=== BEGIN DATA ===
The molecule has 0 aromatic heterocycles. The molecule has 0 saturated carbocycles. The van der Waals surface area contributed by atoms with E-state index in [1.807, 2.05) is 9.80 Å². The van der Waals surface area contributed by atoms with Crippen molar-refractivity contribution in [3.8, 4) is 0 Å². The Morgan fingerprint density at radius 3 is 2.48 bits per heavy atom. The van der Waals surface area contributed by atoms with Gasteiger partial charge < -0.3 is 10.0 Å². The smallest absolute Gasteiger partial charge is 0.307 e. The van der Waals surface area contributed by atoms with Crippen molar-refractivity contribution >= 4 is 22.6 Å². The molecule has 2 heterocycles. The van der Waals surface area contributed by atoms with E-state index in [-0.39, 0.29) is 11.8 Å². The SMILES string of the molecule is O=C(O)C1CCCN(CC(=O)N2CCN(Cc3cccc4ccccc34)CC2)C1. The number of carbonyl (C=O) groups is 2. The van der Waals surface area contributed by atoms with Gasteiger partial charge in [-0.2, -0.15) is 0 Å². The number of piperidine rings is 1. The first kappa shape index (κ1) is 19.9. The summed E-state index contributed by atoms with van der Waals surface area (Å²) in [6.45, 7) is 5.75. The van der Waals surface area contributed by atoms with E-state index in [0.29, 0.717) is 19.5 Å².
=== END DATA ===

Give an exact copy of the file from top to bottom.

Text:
The molecule has 0 aromatic heterocycles. The molecule has 0 saturated carbocycles. The van der Waals surface area contributed by atoms with E-state index in [1.807, 2.05) is 9.80 Å². The van der Waals surface area contributed by atoms with Crippen molar-refractivity contribution in [3.8, 4) is 0 Å². The Morgan fingerprint density at radius 3 is 2.48 bits per heavy atom. The van der Waals surface area contributed by atoms with Gasteiger partial charge < -0.3 is 10.0 Å². The smallest absolute Gasteiger partial charge is 0.307 e. The van der Waals surface area contributed by atoms with Crippen molar-refractivity contribution >= 4 is 22.6 Å². The molecule has 2 heterocycles. The van der Waals surface area contributed by atoms with E-state index in [-0.39, 0.29) is 11.8 Å². The SMILES string of the molecule is O=C(O)C1CCCN(CC(=O)N2CCN(Cc3cccc4ccccc34)CC2)C1. The number of carbonyl (C=O) groups is 2. The van der Waals surface area contributed by atoms with Gasteiger partial charge in [-0.2, -0.15) is 0 Å². The number of piperidine rings is 1. The first kappa shape index (κ1) is 19.9. The summed E-state index contributed by atoms with van der Waals surface area (Å²) in [6.45, 7) is 5.75. The van der Waals surface area contributed by atoms with E-state index in [0.29, 0.717) is 19.5 Å².